To me, a more severe poverty is one of apathy, aimlessness, and not giving a shit about much of anything. Day One is the same as Day Two and there's no expectation that Day Five or even Day 50 is going to be any different. Personally, I'd rather be Third World poor.
The Central American refugees, like those from Syria, Yemen, and way too many countries in the world, have too few choices. That's where the real poverty part rears up and hobbles those seeking to change their destiny. The verb 'to decide' has already become a noun. The decision has been made and now they are doing everything they can to make it happen.
And of those who aren't forced to? Who have unencumbered free will along with enough to eat and a roof over their heads? What of them? Perhaps there is comfort in knowing that Day 50 is the same as Day Five and that Day 100 will be recognizable if not exactly the same. Fortunately, most of us don't think that way. We decide to make our destiny. Thus, to revert to space movies as the model, we eat shit potatoes (The Martian), pull Hal's plugs before he can pull ours (2001: A Space Odyssey), and the true story of test pilots who climb into jets and rockets that are not yet tested or safe and where the casualty rate is 25 percent of the test pilot workforce (The Right Stuff). We do it because that's just the way most of us are made.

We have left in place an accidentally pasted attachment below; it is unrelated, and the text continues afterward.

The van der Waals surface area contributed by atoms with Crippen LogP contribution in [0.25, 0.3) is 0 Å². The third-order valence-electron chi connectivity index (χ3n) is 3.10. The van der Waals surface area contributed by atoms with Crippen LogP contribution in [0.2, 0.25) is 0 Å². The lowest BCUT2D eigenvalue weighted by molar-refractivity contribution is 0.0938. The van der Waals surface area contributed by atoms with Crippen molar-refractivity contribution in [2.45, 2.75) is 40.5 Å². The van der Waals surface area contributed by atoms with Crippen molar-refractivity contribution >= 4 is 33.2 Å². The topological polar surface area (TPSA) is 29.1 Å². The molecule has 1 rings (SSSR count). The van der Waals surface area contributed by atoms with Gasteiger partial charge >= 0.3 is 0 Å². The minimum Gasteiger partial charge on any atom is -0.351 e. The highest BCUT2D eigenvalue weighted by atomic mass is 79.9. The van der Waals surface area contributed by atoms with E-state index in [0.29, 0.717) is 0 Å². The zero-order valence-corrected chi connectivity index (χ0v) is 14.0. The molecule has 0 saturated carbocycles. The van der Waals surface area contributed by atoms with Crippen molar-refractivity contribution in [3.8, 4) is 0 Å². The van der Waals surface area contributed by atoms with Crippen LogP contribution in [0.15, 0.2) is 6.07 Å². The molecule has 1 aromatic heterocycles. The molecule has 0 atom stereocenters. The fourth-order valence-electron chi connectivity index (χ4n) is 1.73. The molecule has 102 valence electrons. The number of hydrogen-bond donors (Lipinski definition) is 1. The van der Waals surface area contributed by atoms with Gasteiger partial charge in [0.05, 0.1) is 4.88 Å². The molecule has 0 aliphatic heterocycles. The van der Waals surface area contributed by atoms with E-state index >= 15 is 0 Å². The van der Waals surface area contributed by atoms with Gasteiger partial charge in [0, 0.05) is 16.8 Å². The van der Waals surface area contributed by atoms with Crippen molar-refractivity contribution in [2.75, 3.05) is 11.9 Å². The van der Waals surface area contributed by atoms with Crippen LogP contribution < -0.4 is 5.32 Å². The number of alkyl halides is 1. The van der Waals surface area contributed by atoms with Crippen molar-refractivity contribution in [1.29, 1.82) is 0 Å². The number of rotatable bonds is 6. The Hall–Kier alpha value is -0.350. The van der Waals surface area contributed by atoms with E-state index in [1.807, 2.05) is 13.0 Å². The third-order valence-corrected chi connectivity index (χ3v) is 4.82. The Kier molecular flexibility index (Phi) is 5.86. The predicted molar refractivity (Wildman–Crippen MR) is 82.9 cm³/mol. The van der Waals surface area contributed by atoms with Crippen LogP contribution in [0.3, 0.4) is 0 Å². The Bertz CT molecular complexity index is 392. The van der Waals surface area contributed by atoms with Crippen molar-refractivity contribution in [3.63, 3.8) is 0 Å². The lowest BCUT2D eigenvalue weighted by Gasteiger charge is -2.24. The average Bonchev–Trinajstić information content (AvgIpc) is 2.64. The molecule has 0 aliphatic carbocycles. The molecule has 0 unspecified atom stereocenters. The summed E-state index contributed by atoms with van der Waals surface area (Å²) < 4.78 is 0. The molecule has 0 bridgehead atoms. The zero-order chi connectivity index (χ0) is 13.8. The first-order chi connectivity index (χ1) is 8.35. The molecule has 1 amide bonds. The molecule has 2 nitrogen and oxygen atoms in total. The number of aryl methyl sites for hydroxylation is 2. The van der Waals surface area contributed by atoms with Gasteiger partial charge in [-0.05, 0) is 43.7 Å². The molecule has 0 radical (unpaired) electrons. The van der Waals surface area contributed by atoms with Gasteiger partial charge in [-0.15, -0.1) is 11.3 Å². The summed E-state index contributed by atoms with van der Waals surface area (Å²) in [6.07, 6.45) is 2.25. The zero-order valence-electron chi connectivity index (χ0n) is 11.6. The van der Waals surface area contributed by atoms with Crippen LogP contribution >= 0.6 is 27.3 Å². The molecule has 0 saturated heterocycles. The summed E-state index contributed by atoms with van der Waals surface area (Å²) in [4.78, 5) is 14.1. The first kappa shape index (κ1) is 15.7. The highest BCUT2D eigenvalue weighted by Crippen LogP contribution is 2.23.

Crazy Beautiful Destiny Changing Ideas
One of my favorite movies, space genre or otherwise, is Apollo 13. This is mostly because of just two lines of dialogue. It's when astronaut Jim Lovell, played by Tom Hanks, and his wife are looking up at the moon on the same night that Neil Armstrong and Buzz Aldrin had walked on it. It's a clear night with a full moon and Lovell can block the view of the moon with an outstretched arm and just his thumb as he sights down the length of his arm with one eye closed. Back and forth, back and forth, the moon appears and disappears as he moves his thumb. Lovell muses about the new age they live in now that someone has actually walked on the moon. Then, he said, "It's not a miracle. We just decided to go."